It was not a masterpiece, to put it generously. I have not so much as looked at it since my defense, and rarely think of it. When I do, I tend to mentally grimace. The question I tried to attack is still with me, however: why does the uncertainty of perceptions lead to doubt rather than confusion and chaos? Why does the possibility we could be wrong lead us, not to some unknown and unnamed mental state of utter suspension of all judgements of any kind, including judgements about our own being and consciousness, but instead to something called radical doubt?

As Descartes’ critics fansplained, his radical doubt was not nearly radical enough. We rapidly descend to Kant via Hume, and construct mental estates and palaces of cards and deny the existence of the breeze that blows them all down. But they did not call into question, at least not seriously, an approach which requires a mind that would be destroyed by any remotely thorough application of that same approach. It’s yet another case of the self-defeating assertion: Nothing is true, which, if true, means the assertion, as a non-nothing, is false, etc.

But with Descartes, we arrive at doubt – the round tower seen from a distance turns out to be square when we get closer. We could say: and, if we get closer still, it may turn out to be hexagonal, and yet closer will make it pentagonal, and therefore we have no doubt that our attempts to understand what the tower *is* are hopelessly doomed. Just keep getting closer, and the tower changes shape, becomes a wall, becomes a miasma of nuclear forces, becomes an epiphenomenon of primordial matter roiling in and out of existence…

Why not arrive at chaos? Oh, sure, moderns think they do so, after the manner of the flat earth devotee who answered his critics by saying that not only was he not crazy, but that people all around the globe are flat earthers, too!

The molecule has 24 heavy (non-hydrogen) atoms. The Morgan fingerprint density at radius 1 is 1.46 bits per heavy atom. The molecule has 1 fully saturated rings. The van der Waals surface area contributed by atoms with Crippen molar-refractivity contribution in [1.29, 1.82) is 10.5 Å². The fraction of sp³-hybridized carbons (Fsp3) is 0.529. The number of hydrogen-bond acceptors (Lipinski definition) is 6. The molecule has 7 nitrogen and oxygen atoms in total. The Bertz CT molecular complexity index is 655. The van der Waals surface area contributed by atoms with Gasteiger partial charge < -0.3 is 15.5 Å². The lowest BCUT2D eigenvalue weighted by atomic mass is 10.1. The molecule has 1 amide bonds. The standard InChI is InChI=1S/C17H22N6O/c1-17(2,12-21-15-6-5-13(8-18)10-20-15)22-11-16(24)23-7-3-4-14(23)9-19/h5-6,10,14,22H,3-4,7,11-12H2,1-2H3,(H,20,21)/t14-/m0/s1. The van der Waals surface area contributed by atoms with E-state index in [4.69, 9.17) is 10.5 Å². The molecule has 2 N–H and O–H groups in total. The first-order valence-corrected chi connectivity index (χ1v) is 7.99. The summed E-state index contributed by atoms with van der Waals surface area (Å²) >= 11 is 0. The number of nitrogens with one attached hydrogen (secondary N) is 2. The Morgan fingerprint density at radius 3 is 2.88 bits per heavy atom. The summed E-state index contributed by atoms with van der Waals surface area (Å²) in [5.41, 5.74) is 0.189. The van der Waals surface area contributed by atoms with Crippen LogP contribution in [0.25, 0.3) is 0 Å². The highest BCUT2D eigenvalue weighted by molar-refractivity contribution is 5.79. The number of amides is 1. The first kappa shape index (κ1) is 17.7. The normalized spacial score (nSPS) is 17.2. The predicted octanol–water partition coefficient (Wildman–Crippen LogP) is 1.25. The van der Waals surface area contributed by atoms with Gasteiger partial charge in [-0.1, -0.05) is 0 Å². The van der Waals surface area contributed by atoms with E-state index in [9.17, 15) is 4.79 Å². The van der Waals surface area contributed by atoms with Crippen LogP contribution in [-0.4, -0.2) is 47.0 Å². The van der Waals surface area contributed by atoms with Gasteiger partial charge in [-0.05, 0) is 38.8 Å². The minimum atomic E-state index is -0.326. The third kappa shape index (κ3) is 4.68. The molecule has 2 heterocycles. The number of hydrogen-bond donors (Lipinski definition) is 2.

Perennial philosophers do not deny their own existences, nor spend much effort proving the existences of their friends and colleagues. This confidence in a rational world populated by rational being is not an act of desperation made by cowards too frightened of the Abyss to face the ‘reality’ of profound isolation and misery. Rather, it is the cheerful recognition that, as Aristotle put it: no man sleeping in Egypt dreaming of Athens ever awakens in the Agora. That the questions of radical doubt and, by extension, the whole mind-body meshugas, can even be raised is, in itself, sufficient proof that we live in a real, objective, Aristotelian world, a world of uncertainty, yes, but not of chaos and darkness.

Everything cannot be unknowable. We cannot doubt everything, even if we can mouth those words. We, one set of possible rational being among who knows how many such sets, live in a world where tantalizing, incomplete and often frustrating sense impressions give us access, however flawed and subject to correction, to a wonderful, beautiful objective Universe. Moreover, through the processes by which we gain knowledge of this objective reality, we come to know other truths – mathematics and logic, on one hand, and philosophy and the moral law on the other – that are required for meaningful interaction with and in such a beautiful world. The existence of these meaningful interactions is primary – we know of this existence if we know anything. Therefore, our knowledge of logic, mathematics and philosophy and the moral law are results *of* the existence of our interactions with the world, not things we bring to the world from somewhere outside it. Logic, math, philosophy and the moral law are as much parts of this Universe as we are.

And that’ll do it for today’s philosophy lesson.

* That’s a Lilo and Stitch reference, FYI.